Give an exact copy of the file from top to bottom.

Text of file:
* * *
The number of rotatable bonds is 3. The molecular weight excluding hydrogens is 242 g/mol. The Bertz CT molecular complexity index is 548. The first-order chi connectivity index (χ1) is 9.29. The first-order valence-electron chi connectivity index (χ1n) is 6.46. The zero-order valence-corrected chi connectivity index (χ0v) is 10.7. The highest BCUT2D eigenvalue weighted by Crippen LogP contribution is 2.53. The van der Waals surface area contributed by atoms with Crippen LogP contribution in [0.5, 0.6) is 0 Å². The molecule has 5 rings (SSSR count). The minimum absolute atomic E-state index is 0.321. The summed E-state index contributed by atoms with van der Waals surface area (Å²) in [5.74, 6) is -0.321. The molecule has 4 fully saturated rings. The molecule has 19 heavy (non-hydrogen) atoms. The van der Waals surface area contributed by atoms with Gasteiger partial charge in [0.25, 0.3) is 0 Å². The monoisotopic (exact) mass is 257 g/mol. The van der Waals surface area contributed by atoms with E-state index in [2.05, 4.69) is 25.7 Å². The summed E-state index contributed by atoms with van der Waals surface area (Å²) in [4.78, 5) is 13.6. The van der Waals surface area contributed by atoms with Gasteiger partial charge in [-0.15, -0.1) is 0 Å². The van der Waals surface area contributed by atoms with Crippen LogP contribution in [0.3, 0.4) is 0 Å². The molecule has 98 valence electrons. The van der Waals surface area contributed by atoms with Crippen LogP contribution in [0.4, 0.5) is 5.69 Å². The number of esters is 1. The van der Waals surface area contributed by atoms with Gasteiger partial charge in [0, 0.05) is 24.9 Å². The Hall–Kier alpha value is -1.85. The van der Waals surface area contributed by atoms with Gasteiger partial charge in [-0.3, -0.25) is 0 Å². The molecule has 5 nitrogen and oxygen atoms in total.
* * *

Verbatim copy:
The number of rotatable bonds is 3. The molecular weight excluding hydrogens is 242 g/mol. The Bertz CT molecular complexity index is 548. The first-order chi connectivity index (χ1) is 9.29. The first-order valence-electron chi connectivity index (χ1n) is 6.46. The zero-order valence-corrected chi connectivity index (χ0v) is 10.7. The highest BCUT2D eigenvalue weighted by Crippen LogP contribution is 2.53. The van der Waals surface area contributed by atoms with Crippen LogP contribution in [0.5, 0.6) is 0 Å². The molecule has 5 rings (SSSR count). The minimum absolute atomic E-state index is 0.321. The summed E-state index contributed by atoms with van der Waals surface area (Å²) in [5.74, 6) is -0.321. The molecule has 4 fully saturated rings. The molecule has 19 heavy (non-hydrogen) atoms. The van der Waals surface area contributed by atoms with Gasteiger partial charge in [0.25, 0.3) is 0 Å². The monoisotopic (exact) mass is 257 g/mol. The van der Waals surface area contributed by atoms with E-state index in [2.05, 4.69) is 25.7 Å². The summed E-state index contributed by atoms with van der Waals surface area (Å²) in [4.78, 5) is 13.6. The van der Waals surface area contributed by atoms with Gasteiger partial charge in [-0.15, -0.1) is 0 Å². The van der Waals surface area contributed by atoms with Crippen LogP contribution in [0.3, 0.4) is 0 Å². The molecule has 98 valence electrons. The van der Waals surface area contributed by atoms with Crippen LogP contribution in [0.4, 0.5) is 5.69 Å². The number of esters is 1. The van der Waals surface area contributed by atoms with Gasteiger partial charge in [0, 0.05) is 24.9 Å². The Hall–Kier alpha value is -1.85. The van der Waals surface area contributed by atoms with Gasteiger partial charge in [-0.3, -0.25) is 0 Å². The molecule has 5 nitrogen and oxygen atoms in total.